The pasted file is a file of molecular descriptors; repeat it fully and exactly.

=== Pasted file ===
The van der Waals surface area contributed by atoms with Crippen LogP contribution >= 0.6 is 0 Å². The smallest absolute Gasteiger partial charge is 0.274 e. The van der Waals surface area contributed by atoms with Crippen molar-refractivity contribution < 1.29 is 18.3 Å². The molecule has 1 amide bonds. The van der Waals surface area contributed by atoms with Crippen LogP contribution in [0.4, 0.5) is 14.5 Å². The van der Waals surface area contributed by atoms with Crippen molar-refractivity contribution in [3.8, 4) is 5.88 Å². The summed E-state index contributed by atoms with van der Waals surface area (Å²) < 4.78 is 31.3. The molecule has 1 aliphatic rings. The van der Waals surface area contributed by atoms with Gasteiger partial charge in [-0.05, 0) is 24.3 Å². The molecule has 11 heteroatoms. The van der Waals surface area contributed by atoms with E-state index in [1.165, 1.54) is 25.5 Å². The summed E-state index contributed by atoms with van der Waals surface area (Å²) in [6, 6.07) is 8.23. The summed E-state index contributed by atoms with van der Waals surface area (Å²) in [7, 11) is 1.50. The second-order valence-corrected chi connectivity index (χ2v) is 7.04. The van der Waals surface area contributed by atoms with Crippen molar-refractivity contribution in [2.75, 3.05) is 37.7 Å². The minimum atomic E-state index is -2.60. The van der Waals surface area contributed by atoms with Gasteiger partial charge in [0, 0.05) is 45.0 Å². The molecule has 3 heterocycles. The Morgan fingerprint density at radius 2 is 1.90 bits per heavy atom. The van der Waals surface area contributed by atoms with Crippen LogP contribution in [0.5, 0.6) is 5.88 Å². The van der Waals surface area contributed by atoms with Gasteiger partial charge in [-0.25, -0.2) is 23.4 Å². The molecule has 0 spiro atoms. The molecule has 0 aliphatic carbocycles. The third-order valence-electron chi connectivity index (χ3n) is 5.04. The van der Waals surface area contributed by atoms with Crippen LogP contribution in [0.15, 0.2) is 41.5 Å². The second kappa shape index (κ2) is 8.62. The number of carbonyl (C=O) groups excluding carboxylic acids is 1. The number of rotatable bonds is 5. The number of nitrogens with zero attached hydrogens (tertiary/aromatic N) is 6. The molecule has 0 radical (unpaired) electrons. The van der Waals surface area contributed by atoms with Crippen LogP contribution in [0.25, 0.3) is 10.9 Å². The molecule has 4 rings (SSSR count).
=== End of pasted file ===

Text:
The van der Waals surface area contributed by atoms with Crippen LogP contribution >= 0.6 is 0 Å². The smallest absolute Gasteiger partial charge is 0.274 e. The van der Waals surface area contributed by atoms with Crippen molar-refractivity contribution < 1.29 is 18.3 Å². The molecule has 1 amide bonds. The van der Waals surface area contributed by atoms with Crippen LogP contribution in [0.4, 0.5) is 14.5 Å². The van der Waals surface area contributed by atoms with Crippen molar-refractivity contribution in [3.8, 4) is 5.88 Å². The summed E-state index contributed by atoms with van der Waals surface area (Å²) < 4.78 is 31.3. The molecule has 1 aliphatic rings. The van der Waals surface area contributed by atoms with Gasteiger partial charge in [-0.05, 0) is 24.3 Å². The molecule has 11 heteroatoms. The van der Waals surface area contributed by atoms with E-state index in [1.165, 1.54) is 25.5 Å². The summed E-state index contributed by atoms with van der Waals surface area (Å²) in [6, 6.07) is 8.23. The summed E-state index contributed by atoms with van der Waals surface area (Å²) in [7, 11) is 1.50. The second-order valence-corrected chi connectivity index (χ2v) is 7.04. The van der Waals surface area contributed by atoms with Crippen molar-refractivity contribution in [2.75, 3.05) is 37.7 Å². The minimum atomic E-state index is -2.60. The van der Waals surface area contributed by atoms with Gasteiger partial charge in [0, 0.05) is 45.0 Å². The molecule has 3 heterocycles. The Morgan fingerprint density at radius 2 is 1.90 bits per heavy atom. The van der Waals surface area contributed by atoms with Crippen LogP contribution in [0.5, 0.6) is 5.88 Å². The van der Waals surface area contributed by atoms with Gasteiger partial charge in [-0.25, -0.2) is 23.4 Å². The molecule has 0 spiro atoms. The molecule has 0 aliphatic carbocycles. The third-order valence-electron chi connectivity index (χ3n) is 5.04. The van der Waals surface area contributed by atoms with Crippen LogP contribution in [0.15, 0.2) is 41.5 Å². The second kappa shape index (κ2) is 8.62. The number of carbonyl (C=O) groups excluding carboxylic acids is 1. The number of rotatable bonds is 5. The number of nitrogens with zero attached hydrogens (tertiary/aromatic N) is 6. The molecule has 0 radical (unpaired) electrons. The van der Waals surface area contributed by atoms with Crippen LogP contribution in [0.25, 0.3) is 10.9 Å². The molecule has 4 rings (SSSR count).